Find your audience, build them into rabid fans, and release regular books that improve with every new one you write. That’s the general approach. Let your fans get their books from anywhere they want.
How would any advertising go? Send them to your own site, where they can find your books2read link. If they prefer Amazon, they will be prompted to select that. Everyone else can go wherever. (Update: D2D today noted that your Facebook advertising pixel now works with books2read links.)
Want your books into libraries? Publish through Draft2Digital or PublishDrive and you’ll get copies available through all the major library wholesalers to them. KU doesn’t get your book there. Sorry.
I’ve been financially free for years, just by the “soft launch” of decent books that people want. It’s not easy work, but when you let the market decide your perennial sellers, then you’re on easy street – so to speak. This last year I invested in building up a big backlist of original fiction. And now I’m seeing how much work it will take to build a fan base that will take my income to the next level. All a test.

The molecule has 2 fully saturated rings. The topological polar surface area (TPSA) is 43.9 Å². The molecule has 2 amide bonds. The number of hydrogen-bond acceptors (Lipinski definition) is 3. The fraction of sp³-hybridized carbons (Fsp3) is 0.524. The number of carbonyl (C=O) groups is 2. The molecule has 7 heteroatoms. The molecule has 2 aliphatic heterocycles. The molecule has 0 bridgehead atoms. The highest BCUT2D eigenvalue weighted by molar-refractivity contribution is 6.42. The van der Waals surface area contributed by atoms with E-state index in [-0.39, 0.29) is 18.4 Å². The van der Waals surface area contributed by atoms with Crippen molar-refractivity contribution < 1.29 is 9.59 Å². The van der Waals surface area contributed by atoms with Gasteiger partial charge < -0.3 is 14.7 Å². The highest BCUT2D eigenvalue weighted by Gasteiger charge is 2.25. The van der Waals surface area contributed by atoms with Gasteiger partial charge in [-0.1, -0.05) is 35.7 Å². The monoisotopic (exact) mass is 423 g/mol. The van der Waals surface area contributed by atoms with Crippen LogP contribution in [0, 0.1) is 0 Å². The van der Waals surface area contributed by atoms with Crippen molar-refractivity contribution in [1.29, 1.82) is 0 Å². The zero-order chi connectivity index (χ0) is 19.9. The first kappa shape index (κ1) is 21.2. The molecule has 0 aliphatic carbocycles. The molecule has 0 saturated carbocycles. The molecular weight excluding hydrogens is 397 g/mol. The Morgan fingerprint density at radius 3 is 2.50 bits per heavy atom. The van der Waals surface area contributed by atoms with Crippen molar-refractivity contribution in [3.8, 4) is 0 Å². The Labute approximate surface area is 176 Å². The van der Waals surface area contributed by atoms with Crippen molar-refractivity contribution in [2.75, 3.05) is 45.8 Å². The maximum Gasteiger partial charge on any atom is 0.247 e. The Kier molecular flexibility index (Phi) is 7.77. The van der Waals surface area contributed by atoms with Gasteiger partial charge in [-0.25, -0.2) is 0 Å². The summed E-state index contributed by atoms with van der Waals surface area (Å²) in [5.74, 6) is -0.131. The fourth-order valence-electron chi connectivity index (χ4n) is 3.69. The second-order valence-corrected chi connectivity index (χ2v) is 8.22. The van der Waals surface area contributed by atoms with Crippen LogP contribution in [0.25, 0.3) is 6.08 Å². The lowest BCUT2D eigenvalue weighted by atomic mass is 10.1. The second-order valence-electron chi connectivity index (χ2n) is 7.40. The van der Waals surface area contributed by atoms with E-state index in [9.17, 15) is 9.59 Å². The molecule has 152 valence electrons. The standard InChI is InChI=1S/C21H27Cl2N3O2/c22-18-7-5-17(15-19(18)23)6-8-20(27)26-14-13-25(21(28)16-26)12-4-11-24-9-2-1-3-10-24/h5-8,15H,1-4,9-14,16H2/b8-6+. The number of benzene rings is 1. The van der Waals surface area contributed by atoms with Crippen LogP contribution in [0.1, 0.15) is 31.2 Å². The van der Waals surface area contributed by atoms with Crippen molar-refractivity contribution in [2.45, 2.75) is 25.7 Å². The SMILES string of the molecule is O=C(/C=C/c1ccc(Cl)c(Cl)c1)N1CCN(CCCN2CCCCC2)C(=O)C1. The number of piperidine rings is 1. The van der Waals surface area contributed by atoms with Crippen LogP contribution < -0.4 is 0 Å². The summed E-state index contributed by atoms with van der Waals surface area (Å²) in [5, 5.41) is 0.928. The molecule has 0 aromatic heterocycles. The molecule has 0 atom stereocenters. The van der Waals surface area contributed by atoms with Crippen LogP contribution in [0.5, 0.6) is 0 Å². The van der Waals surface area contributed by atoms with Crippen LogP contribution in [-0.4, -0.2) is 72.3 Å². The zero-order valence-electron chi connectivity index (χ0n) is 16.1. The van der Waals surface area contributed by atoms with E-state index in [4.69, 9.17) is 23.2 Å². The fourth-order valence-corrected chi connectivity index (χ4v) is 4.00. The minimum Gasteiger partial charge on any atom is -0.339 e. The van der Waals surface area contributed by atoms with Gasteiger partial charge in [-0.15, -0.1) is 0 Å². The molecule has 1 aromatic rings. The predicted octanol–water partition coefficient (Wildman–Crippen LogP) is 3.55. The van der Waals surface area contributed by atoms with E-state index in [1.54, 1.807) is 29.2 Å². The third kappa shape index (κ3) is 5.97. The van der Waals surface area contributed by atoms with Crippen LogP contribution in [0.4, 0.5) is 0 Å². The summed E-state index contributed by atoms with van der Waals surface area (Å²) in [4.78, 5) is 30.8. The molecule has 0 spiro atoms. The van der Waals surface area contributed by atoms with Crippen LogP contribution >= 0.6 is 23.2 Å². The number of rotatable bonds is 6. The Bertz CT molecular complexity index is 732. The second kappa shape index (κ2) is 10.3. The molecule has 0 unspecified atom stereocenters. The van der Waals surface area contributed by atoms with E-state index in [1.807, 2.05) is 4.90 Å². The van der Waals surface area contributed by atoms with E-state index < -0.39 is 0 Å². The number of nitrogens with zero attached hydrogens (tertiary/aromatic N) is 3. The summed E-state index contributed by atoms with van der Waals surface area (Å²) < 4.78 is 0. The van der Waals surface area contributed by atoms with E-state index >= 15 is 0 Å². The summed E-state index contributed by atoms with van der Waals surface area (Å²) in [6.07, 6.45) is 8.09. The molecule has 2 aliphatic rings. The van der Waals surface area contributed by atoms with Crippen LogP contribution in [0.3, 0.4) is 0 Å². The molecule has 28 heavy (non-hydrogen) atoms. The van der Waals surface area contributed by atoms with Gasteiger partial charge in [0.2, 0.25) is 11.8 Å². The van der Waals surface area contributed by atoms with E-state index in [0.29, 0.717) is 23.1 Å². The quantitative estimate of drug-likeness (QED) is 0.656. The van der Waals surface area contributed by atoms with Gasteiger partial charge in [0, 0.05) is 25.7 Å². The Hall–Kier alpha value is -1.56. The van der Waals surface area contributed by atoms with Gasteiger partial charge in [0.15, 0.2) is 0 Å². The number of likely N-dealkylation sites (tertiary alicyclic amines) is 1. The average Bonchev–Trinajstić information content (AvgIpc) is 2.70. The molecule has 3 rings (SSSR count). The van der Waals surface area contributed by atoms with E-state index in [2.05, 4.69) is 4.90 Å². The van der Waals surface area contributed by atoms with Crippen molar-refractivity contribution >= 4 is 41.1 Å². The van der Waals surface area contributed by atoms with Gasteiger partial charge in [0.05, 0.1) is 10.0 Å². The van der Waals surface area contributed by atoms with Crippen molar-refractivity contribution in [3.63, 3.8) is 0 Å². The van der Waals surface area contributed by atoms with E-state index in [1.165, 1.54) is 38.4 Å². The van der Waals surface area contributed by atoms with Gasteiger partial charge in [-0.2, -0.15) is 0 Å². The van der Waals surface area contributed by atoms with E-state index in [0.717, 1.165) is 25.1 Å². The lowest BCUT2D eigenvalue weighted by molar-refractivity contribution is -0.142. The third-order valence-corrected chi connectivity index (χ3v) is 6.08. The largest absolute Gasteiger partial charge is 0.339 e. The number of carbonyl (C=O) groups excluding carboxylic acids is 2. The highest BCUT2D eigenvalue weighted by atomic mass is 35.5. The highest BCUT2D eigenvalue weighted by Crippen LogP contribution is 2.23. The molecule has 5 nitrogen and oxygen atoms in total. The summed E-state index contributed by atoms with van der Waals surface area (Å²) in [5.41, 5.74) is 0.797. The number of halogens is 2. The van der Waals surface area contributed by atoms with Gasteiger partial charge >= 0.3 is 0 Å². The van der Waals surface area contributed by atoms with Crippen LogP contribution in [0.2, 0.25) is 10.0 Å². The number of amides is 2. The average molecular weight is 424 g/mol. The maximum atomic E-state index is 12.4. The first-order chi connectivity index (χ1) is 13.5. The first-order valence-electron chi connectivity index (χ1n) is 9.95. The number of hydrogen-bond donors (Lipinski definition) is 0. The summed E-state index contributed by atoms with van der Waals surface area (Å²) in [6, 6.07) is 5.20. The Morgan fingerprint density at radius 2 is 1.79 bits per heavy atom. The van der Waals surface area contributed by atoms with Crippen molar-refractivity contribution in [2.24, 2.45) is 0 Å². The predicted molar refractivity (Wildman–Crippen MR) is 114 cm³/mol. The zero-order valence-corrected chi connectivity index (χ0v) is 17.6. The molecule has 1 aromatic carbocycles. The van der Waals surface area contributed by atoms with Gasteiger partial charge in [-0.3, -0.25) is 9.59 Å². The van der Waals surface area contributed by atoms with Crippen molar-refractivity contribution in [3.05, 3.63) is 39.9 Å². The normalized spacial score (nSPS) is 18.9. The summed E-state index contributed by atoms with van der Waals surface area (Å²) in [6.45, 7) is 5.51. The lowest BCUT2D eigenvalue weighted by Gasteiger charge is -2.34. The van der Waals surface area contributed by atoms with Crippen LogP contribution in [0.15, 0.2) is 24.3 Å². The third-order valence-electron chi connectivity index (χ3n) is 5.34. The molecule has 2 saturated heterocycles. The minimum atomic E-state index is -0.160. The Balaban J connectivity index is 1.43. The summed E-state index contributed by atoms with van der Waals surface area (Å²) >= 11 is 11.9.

But perennial selling books – that are so good they’ll routinely be bought without advertising – is the bread and butter of any author. Chasing KU fads is a lot of work and means no security. Making perennial-selling-books is tougher, since you have to really learn writing craft. You truly write for the ages, not just next month’s “bestseller.”
Meanwhile, I keep track of Amazon – and publish to them separately with every book. That means publishing to them last, as they have their own peculiarities (read: greedy hooks).
Because as Amazon continues to squeeze their authors, I continue to go wider at every opportunity. Mainly because the aggregators earn their income from personal service. They don’t just set up annoying troll-bots to threaten you, or resort to massive cancellation of your entire account.
If I’m getting more than 50% of my income from elsewhere, I don’t need Amazon if they did (again) cancel my account. Sure, it would be a loss, but not a complete lifestyle change.
Look beyond Amazon to get more stable income from your writing business. That’s the moral to this story.